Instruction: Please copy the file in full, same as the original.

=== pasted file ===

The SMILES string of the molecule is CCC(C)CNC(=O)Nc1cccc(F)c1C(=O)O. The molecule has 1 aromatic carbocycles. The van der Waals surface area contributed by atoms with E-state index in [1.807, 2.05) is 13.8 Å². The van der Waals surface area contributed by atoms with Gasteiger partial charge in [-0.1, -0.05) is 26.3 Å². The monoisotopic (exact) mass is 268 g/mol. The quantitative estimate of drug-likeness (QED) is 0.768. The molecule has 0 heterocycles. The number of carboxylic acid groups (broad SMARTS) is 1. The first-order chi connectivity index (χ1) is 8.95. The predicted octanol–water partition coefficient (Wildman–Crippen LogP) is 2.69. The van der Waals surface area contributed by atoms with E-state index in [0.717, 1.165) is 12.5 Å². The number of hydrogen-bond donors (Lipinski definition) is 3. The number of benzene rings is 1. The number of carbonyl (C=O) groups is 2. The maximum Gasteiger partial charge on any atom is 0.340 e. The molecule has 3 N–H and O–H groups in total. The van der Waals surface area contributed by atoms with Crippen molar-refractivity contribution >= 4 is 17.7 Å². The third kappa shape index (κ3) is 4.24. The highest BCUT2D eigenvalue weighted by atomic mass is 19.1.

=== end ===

The SMILES string of the molecule is CCC(C)CNC(=O)Nc1cccc(F)c1C(=O)O. The molecule has 1 aromatic carbocycles. The van der Waals surface area contributed by atoms with E-state index in [1.807, 2.05) is 13.8 Å². The van der Waals surface area contributed by atoms with Gasteiger partial charge in [-0.1, -0.05) is 26.3 Å². The monoisotopic (exact) mass is 268 g/mol. The quantitative estimate of drug-likeness (QED) is 0.768. The molecule has 0 heterocycles. The number of carboxylic acid groups (broad SMARTS) is 1. The first-order chi connectivity index (χ1) is 8.95. The predicted octanol–water partition coefficient (Wildman–Crippen LogP) is 2.69. The van der Waals surface area contributed by atoms with E-state index in [0.717, 1.165) is 12.5 Å². The number of hydrogen-bond donors (Lipinski definition) is 3. The number of benzene rings is 1. The number of carbonyl (C=O) groups is 2. The maximum Gasteiger partial charge on any atom is 0.340 e. The molecule has 3 N–H and O–H groups in total. The van der Waals surface area contributed by atoms with Crippen molar-refractivity contribution >= 4 is 17.7 Å². The third kappa shape index (κ3) is 4.24. The highest BCUT2D eigenvalue weighted by atomic mass is 19.1.